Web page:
Bradley Manning is a US soldier who was arrested in May 2010 in Iraq on suspicion of having passed classified military material to the whistleblowing website WikiLeaks. Assigned to an army unit based near Baghdad, Manning had access to databases used by the military to transmit classified information. He was charged with 22 offences by the US government, including those of communicating national defence information to an unauthorised source and aiding the enemy. A military judge on July 30 2013 acquitted Manning of the most serious charge against him, aiding the enemy, but convicted him of most of the other charges including espionage, theft and computer fraud.
Call me Chelsea: Bradley Manning plans to live as a woman
After being sentenced to 35 years in jail, the whistle-blower has changed his name and says he wants to undergo hormone therapy
Bradley Manning plans to live as a woman named Chelsea and wants to begin hormone therapy as soon as possible, the US soldier said yesterday, a day after being sentenced to 35 years in prison for the biggest leak of classified material in US history.
Manning announced the decision in a written statement provided to NBC, asking supporters to refer to him by his new name and the feminine pronoun. The statement was signed "Chelsea E. Manning".
"As I transition into this next phase of my life, I want everyone to know the real me. I am Chelsea Manning. I am a female. Given the way that I feel, and have felt since childhood, I want to begin hormone therapy as soon as possible," the statement read.
Manning's defence attorney, David Coombs, told NBC he was hoping officials at the military prison would accommodate Manning's request for hormone therapy. If not, "I'm going to do everything in my power to make sure they are forced to do so," Coombs said.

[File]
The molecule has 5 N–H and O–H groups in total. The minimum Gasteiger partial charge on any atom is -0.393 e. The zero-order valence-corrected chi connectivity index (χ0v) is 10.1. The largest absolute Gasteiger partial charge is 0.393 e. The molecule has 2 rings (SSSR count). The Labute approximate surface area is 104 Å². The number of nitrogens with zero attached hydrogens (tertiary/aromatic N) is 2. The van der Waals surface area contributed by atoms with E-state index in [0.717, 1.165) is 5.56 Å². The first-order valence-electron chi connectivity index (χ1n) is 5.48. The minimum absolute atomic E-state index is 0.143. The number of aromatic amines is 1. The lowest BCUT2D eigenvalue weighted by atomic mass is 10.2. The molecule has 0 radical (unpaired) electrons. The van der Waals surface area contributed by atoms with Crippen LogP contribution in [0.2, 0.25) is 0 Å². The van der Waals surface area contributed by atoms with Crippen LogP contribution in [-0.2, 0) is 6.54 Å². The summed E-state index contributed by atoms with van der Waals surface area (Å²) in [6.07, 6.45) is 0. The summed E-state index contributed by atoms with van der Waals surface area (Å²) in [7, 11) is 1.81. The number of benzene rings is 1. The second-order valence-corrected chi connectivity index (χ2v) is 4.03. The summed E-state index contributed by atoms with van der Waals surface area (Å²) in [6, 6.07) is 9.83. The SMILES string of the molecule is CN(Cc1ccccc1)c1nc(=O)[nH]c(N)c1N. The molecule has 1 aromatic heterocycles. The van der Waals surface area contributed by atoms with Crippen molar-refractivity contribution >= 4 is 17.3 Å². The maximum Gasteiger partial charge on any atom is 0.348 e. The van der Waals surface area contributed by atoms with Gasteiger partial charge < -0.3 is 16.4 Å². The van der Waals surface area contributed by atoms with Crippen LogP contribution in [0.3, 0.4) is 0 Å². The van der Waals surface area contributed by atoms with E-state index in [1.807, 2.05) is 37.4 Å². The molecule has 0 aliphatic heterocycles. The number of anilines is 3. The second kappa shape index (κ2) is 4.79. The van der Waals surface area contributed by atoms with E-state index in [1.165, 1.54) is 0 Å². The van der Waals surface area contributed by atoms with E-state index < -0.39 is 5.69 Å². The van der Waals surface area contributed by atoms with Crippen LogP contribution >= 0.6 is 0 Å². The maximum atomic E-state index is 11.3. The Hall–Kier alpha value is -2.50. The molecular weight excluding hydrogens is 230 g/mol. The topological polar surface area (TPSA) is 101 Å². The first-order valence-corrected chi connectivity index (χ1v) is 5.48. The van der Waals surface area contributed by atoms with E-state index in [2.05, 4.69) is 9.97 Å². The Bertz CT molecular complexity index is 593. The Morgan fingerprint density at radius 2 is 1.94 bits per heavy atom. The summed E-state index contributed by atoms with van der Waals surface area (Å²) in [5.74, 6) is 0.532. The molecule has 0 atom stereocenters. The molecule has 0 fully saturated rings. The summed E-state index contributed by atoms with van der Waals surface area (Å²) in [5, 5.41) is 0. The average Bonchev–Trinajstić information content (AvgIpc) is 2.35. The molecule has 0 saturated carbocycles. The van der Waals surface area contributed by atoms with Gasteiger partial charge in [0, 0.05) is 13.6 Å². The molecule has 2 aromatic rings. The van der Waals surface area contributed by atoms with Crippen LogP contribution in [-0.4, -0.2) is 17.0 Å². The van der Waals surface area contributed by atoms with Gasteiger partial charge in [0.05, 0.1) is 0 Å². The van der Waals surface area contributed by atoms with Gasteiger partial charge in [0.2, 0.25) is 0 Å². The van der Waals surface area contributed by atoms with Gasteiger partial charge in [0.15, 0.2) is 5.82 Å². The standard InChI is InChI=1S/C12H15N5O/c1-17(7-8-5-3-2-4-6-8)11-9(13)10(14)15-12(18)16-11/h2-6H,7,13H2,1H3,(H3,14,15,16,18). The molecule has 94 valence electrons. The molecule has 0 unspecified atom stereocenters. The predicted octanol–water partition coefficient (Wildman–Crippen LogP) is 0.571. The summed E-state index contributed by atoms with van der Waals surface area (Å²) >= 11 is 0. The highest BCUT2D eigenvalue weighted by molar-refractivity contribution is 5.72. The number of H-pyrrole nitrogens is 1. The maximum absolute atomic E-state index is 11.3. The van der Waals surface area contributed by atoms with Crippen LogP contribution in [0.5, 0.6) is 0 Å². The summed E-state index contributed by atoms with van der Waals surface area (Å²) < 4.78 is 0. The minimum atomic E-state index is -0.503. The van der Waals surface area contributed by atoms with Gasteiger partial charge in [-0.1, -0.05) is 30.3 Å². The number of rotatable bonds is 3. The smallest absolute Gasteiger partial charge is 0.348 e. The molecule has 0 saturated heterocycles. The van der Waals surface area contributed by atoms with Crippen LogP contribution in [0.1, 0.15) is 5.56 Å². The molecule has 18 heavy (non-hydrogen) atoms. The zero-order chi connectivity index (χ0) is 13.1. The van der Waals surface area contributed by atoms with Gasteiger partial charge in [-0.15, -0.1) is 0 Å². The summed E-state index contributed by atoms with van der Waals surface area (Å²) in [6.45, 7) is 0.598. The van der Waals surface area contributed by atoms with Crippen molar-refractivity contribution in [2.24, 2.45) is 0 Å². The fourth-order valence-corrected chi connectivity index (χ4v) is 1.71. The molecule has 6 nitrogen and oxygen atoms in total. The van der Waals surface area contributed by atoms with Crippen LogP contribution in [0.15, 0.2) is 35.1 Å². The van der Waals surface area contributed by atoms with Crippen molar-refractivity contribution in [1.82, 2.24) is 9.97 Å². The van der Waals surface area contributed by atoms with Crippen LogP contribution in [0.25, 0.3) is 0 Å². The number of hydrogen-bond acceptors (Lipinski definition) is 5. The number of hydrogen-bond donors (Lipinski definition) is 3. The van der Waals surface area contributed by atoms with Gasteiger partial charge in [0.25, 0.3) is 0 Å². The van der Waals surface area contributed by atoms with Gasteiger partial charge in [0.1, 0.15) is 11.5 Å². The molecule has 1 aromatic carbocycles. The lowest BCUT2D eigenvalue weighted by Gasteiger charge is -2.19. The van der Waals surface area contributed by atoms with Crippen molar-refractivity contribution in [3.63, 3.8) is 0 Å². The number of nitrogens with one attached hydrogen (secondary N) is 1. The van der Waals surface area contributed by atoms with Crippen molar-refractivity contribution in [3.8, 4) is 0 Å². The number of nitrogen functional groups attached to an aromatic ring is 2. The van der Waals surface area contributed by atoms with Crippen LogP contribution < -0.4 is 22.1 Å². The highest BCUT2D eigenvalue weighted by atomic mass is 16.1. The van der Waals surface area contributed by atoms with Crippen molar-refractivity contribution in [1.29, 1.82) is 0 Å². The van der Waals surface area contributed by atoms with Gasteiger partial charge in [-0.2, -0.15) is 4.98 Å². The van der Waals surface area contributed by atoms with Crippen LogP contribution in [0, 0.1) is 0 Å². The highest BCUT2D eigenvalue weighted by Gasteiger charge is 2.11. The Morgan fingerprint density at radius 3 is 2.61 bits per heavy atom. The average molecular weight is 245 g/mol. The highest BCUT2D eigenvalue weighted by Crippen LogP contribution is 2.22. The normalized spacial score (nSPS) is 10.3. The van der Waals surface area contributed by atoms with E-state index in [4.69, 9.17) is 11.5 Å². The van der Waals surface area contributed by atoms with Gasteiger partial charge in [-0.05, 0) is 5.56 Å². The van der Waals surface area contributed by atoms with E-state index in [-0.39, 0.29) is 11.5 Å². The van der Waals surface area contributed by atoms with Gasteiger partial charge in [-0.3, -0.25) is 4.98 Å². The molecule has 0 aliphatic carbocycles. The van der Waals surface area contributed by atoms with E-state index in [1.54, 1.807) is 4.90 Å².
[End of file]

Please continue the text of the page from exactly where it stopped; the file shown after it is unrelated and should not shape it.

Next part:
Manning's struggle with gender identity disorder - the sense of being a woman trapped in a man's body - was key to the defence. Attorneys had presented evidence of Manning's struggle with gender identity, including a photo of the soldier in a blond wig and lipstick sent to a therapist.
Meanwhile, the fight to free Manning has taken a new turn, with Coombs and supporters saying they will ask the Army for leniency - and the White House for a pardon, which is unlikely.
Even Manning's supporters have pivoted. During the sentencing hearing, they wore T-shirts reading, "truth". Hours later, they had changed into shirts saying, "President Obama: Pardon Bradley Manning".
Manning faces the stiffest punishment ever handed out in the United States for leaking information to the media. With good behaviour and credit for the more than three years the soldier has been held, Manning could be out in as little as seven years, Coombs said.
Manning has been called both a whistle-blower and a traitor for giving more than 700,000 classified military and diplomatic documents, plus battlefield footage, to the anti-secrecy website WikiLeaks.
Coombs said he would file a request early next week that President Barack Obama pardon Manning or commute his sentence to time served.
Coombs read from a letter Manning will send to the president in which he said: "I regret if my actions hurt anyone or harmed the United States. It was never my intent to hurt anyone."
The White House said the request would be considered "like any other application". However, a pardon seems unlikely.
Manning, an Army intelligence analyst, digitally copied and released Iraq and Afghanistan battlefield reports and State Department cables while working in 2010 in Iraq. The soldier also leaked video of a 2007 Apache helicopter attack in Baghdad that mistakenly killed at least nine people, including a Reuters photographer.
The government alleged Manning was a traitor. The soldier was found guilty last month of 20 crimes, including six violations of the Espionage Act, but was acquitted of the most serious charge, aiding the enemy, which carried a potential sentence of life in prison without parole.
The case was part of an unprecedented string of prosecutions brought by the US government in a crackdown on security breaches. The Obama administration has charged seven people with leaking to the media; only three people were prosecuted under all previous presidents combined.
Whistle-blower advocates said the punishment was unprecedented in its severity. Steven Aftergood, of the Federation of American Scientists, said "no other leak case comes close".